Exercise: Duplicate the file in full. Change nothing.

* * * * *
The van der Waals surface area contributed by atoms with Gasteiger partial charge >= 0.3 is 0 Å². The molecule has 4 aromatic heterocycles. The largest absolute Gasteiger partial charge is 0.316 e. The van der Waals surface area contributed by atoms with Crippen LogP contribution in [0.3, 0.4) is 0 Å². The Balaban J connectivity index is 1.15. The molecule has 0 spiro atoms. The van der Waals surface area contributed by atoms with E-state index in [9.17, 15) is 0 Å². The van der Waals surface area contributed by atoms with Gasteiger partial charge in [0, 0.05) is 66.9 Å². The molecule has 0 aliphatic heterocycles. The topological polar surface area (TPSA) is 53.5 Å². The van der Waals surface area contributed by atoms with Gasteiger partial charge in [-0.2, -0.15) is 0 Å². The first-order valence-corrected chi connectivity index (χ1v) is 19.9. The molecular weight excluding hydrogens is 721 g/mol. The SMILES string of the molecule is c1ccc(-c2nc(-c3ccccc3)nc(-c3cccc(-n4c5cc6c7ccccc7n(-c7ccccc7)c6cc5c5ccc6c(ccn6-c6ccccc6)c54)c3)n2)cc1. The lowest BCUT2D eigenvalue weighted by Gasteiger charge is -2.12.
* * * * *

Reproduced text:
The van der Waals surface area contributed by atoms with Gasteiger partial charge >= 0.3 is 0 Å². The molecule has 4 aromatic heterocycles. The largest absolute Gasteiger partial charge is 0.316 e. The van der Waals surface area contributed by atoms with Crippen LogP contribution in [0.3, 0.4) is 0 Å². The Balaban J connectivity index is 1.15. The molecule has 0 spiro atoms. The van der Waals surface area contributed by atoms with E-state index in [9.17, 15) is 0 Å². The van der Waals surface area contributed by atoms with Gasteiger partial charge in [0, 0.05) is 66.9 Å². The molecule has 0 aliphatic heterocycles. The topological polar surface area (TPSA) is 53.5 Å². The van der Waals surface area contributed by atoms with Gasteiger partial charge in [-0.2, -0.15) is 0 Å². The first-order valence-corrected chi connectivity index (χ1v) is 19.9. The molecular weight excluding hydrogens is 721 g/mol. The SMILES string of the molecule is c1ccc(-c2nc(-c3ccccc3)nc(-c3cccc(-n4c5cc6c7ccccc7n(-c7ccccc7)c6cc5c5ccc6c(ccn6-c6ccccc6)c54)c3)n2)cc1. The lowest BCUT2D eigenvalue weighted by Gasteiger charge is -2.12.